"I got five Ferraris to support!"

1926-1991. Middle class kid from the St. Louis area. He ditched Juilliard as a teen to play bebop with Charlie Parker. He was awful - unable to match the de rigueur trumpet bravura of a Fats Navarro or a Dizzy Gillespie - but Parker took a liking to him and Miles began to form his own unique style out of his technical deficiencies, choosing to cultivate a zen master's sense of sound and space and blues.

Miles' own recordings back then (the 40s) were hip; tunes like "Milestones" and "Half Nelson" were classix (though the actual authorship has long been disputed). He became, like many young beboppers, a junkie, and, allegedly, also a pimp, to pay for his habit (see: Mum's first impression of Miles Davis). Co-invented (with Gil Evans) cool jazz, with another hip 40s recording session - The Birth of the Cool.

He became, eventually, an ex-junkie, showing the obsessive's inner strength that characterized much of his career. Post-junkie, post-pimp, he helped invent the hard bop backlash to cool jazz in the mid-50s, with tunes like "Walkin'" and with the musicians of the first of his two classic Quintets, recording for Prestige and, starting a 30-year relationship, with CBS Records. This was the blossoming of Miles the Icon, a best-dressed, hard-headed, they-broke-the-mold Leader of Men and of jazz. It was also the blossoming of a young tenor saxophonist, the equally hard-boiled obsessive John Coltrane; his memory lingered on Miles' work long after his departure from the group.

Needing a new challenge, and a new uniqueness in the face of hard bop's ubiquity, Miles "invented" modal jazz, with the laid-back Kind of Blue and portions of Milestones, a new way of doing things, by eschewing the growing complexities of bop-based improvisation and focusing on sound, space, and melody; in this period, he resumed working with Gil Evans, resulting in orchestral-jazz best-sellers like Porgy and Bess, an adaptation of themes from George Gershwin's opera.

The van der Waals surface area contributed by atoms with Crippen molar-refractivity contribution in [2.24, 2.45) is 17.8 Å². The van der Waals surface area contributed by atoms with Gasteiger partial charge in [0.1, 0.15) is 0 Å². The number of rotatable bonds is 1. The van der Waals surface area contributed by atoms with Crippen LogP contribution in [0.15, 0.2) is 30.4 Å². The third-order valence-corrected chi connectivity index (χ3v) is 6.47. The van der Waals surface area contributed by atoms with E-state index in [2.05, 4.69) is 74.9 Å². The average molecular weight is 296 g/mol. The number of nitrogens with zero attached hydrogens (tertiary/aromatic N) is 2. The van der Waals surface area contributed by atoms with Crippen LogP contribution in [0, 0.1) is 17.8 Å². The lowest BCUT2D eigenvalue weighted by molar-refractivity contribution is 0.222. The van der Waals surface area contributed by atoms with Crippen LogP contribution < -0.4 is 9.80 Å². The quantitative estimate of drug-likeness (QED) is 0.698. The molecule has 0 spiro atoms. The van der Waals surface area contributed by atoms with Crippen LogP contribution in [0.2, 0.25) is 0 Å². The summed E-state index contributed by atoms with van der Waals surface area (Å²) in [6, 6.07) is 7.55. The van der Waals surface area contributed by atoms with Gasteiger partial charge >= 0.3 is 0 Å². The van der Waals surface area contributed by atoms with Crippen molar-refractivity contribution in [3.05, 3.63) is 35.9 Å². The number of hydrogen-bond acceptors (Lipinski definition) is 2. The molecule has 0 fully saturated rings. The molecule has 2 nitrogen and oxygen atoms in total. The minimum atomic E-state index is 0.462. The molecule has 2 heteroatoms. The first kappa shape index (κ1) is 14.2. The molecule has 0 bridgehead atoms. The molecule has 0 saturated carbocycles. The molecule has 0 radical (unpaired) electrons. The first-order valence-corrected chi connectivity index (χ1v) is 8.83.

The quintet continued as a leading live attraction, despite changes in personnel; they worked the same bop/modal repertoire well into the 60s. To some, it was becoming stale, however great it still was - people like Ornette Coleman and Miles' man Coltrane were stealing his thunder by innovating beyond his now-mainstream stuff. Sam Rivers' short-lived gig as Yet Another Tenor Player Who Can't Fill Coltrane's Shoes was an inkling of what was to come - he was a card-carrying member of the jazz avant-garde - but in this period (documented on 1964's Miles in Tokio) there was, apparently, internal friction over how far Miles would allow the envelope to be pushed.

The second classic quintet started around 1965, with the ESP album: Miles, Wayne Shorter, Herbie Hancock, Ron Carter (occasionally subbed for by "Gary X" or Buster Williams), and Tony Williams. They borrowed from free jazz ("time, no changes"), with the enigmatic, sour-sweet modal compositions of Shorter a guiding light. The recordings done at Chicago's Plugged Nickel give an indication of the odd dichotomy of hearing them live - the Same Old (pre-ESP) Repertoire, for the most part, but the improvisations veered into the realms of the avant-garde, minus the expressive extremes of a Coltrane, Albert Ayler, or Eric Dolphy. The band would set new standards for telepathy, able to switch moods and tempi at will, and this type of jazz would form the basis for Wynton Marsalis' neo-conservative crusade, starting in the early 80s. Miles became an "auteur", with a "name above the title" honorific: Directions in Music by Miles Davis.

Other LPs include Nefertiti, The Sorcerer (with a future Miles wife, the actress Cicely Tyson, on the cover), and Miles Smiles. The band recorded so much, that hours of material would not begin to be released until Miles went into one of his periods of hibernation in the following decade. Some of those recordings featured guitarists like Joe Beck and George Benson; Montreal guitarist Sonny Greenwich might have become a full-fledged member of the group, had he not had some green card problems. Miles had his ear to the ground, and what he heard was guitars and acid rock; he had five Ferraris (and some ex-wives) to support, after all.

Rock snuck into the quintet in dribs and drabs; there was the straight eighths pulse, and compositions built on one chord, eschewing the harmonic richness of the quintet's normal repertoire - since the players were free to go anywhere during their solos, the compositional context of those solos didn't matter as much anyway.

With In a Silent Way, the accumulated dribs and drabs became noticeable; with Bitches Brew, all hell broke loose. Something new had arrived, something later to be known as fusion. It was controversial stuff among jazz fans, but Miles was looking to a wider market, anyway - both to rock and to the black community in general, for whom jazz was not as big a deal as it was in previous generations.